The use of the word “loophole” is perhaps misleading and technical legal defence might be a better description. Here are a few examples:
(a) As with any drink driving and many other motoring charges, the offence is only committed if you were driving on a road or “other public place”; i.e. pub car park, supermarket car park, etc., usually during opening hours. However, the concept of “public place” is really a whole area of law on its own. Thus, if you were seen driving on that pub or supermarket car park at 3.00 in the morning, then you might be able to argue that, at that time of the night, it was not a “public place”. This is not really something which you would want to argue on your own (as it is a whole separate area of the law), and to attempt to advance such an argument without the help of a legal specialist might well be a mistake. Also, remember that if the prosecution are going to state, as part of their case against you, that the place at which you were found driving was not a “road” but, in fact, another “public place”, then they must prove this: nothing else will suffice. Once again, if you take the point, forcing them to prove that the place at which you were stopped was in fact a “public place”, then they must do this to the criminal standard of proof; in other words they must prove to the magistrates that this was a “public place”.
(b) At the police station the police must give you the full statutory warning, to the effect that, if you do not provide, then you will be prosecuted for failing without “reasonable excuse” to provide. If this does not happen (and past case law has shown that it has not always happened), then that will be the end of the case, at least as far as a section 5A offence is concerned.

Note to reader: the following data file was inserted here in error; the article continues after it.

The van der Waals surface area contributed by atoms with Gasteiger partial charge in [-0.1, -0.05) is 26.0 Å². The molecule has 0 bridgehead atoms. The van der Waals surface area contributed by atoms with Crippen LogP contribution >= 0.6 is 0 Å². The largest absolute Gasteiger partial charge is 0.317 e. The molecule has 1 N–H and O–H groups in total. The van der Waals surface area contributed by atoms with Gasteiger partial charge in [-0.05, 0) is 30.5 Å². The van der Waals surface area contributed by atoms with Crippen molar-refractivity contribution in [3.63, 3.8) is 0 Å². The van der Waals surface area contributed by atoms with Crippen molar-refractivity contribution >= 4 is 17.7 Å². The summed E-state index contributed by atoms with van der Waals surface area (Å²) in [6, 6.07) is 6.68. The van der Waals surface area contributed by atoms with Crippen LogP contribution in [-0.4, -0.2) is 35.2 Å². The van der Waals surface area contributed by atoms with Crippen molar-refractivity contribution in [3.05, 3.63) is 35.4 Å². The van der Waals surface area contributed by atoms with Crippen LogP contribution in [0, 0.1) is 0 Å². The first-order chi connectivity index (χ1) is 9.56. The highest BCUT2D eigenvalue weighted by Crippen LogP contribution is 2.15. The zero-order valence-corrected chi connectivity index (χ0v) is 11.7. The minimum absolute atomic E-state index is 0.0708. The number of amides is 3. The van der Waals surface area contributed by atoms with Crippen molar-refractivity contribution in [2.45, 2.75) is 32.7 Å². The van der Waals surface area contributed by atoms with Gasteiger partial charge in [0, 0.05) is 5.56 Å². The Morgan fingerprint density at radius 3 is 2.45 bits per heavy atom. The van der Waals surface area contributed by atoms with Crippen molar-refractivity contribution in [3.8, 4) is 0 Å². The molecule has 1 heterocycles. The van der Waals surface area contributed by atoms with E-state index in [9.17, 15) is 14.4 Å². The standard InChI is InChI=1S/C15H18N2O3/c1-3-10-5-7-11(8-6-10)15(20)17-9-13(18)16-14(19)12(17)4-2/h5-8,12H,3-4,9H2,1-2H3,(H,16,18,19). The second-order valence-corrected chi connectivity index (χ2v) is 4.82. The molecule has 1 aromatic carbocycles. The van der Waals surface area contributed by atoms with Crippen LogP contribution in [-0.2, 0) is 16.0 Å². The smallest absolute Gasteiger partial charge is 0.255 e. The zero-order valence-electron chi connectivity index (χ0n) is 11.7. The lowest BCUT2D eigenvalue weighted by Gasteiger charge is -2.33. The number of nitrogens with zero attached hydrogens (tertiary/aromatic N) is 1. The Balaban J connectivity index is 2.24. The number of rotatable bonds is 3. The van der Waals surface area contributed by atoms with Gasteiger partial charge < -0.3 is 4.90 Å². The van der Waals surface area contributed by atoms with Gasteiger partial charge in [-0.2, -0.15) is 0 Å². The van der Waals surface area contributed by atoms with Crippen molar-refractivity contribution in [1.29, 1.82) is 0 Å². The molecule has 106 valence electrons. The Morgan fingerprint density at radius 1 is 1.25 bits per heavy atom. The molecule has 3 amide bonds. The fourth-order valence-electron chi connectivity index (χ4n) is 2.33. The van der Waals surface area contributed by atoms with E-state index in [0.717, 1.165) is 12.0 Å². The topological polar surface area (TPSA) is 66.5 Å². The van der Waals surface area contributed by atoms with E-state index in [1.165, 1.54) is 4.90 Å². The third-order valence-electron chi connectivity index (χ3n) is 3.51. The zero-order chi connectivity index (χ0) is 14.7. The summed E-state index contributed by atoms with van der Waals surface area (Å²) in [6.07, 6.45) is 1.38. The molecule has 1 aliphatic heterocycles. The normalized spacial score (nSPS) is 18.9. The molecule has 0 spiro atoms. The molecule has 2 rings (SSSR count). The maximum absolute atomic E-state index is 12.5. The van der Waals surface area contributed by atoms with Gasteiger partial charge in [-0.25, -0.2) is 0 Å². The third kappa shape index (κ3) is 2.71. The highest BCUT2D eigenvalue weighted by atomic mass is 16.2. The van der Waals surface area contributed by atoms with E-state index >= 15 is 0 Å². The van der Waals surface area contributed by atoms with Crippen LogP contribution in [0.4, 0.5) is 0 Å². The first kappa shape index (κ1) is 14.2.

(c) The evidence supporting the new section 5A offence can only come from your blood. Your breath cannot be used and neither can your urine (unlike a drink driving charge). If you have a clear and medically proven phobia concerning needles and the giving of blood then this may frustrate any later failing to provide an evidential sample charge: the defence being that you had a “reasonable excuse”.
(d) A medical defence to a section 5A charge, that is to say:
(i) The drug was prescribed or supplied to you for medical or dental purposes;
(ii) The drug was taken in accordance with the prescription or manufacturers instructions and
(iii) Your possession of the drug, before taking it was not illegal, perhaps because of an exemption given by the relevant regulations.
To raise this defence (which you have to prove on the balance of probabilities) one would really need a statement from your GP or dentist. However, once served upon, and providing not rejected by the prosecution, then your chances of winning the case would seem to be promising.
(e) An involuntary consumption of drugs due to the fact that some foolish or malicious person had fooled you in to consumption or, perhaps, had spiked your drinks. Here you would have to show that you had no knowledge of such “spiking” and had no cause to believe that your driving had been in any way impaired.
(f) You might also be able to contest a section 4, driving whilst unfit, or section 5A, driving whilst over the prescribed limit, by proving that you were responding to a genuine emergency: for instance where your child was suddenly taken seriously ill, or you were trying to escape from attackers, posing you an immediate and serious threat of injury to you. In both cases you would have to demonstrate that you ceased driving as soon as the emergency was over (thus in the case of the sick child, you did not then drive home), and that there was no alternative form of transport. This should not be such a difficult thing to do, as, in the second example, if you’re about to be attacked by a gang of yobs, then no reasonable person would expect you to attempt to book an Uber! The two examples given above are just that, examples, and there are many other factual situations which might qualify as an emergency. Once again it is vital that you obtain specialist legal representation if you are going to fight the allegation on this basis.
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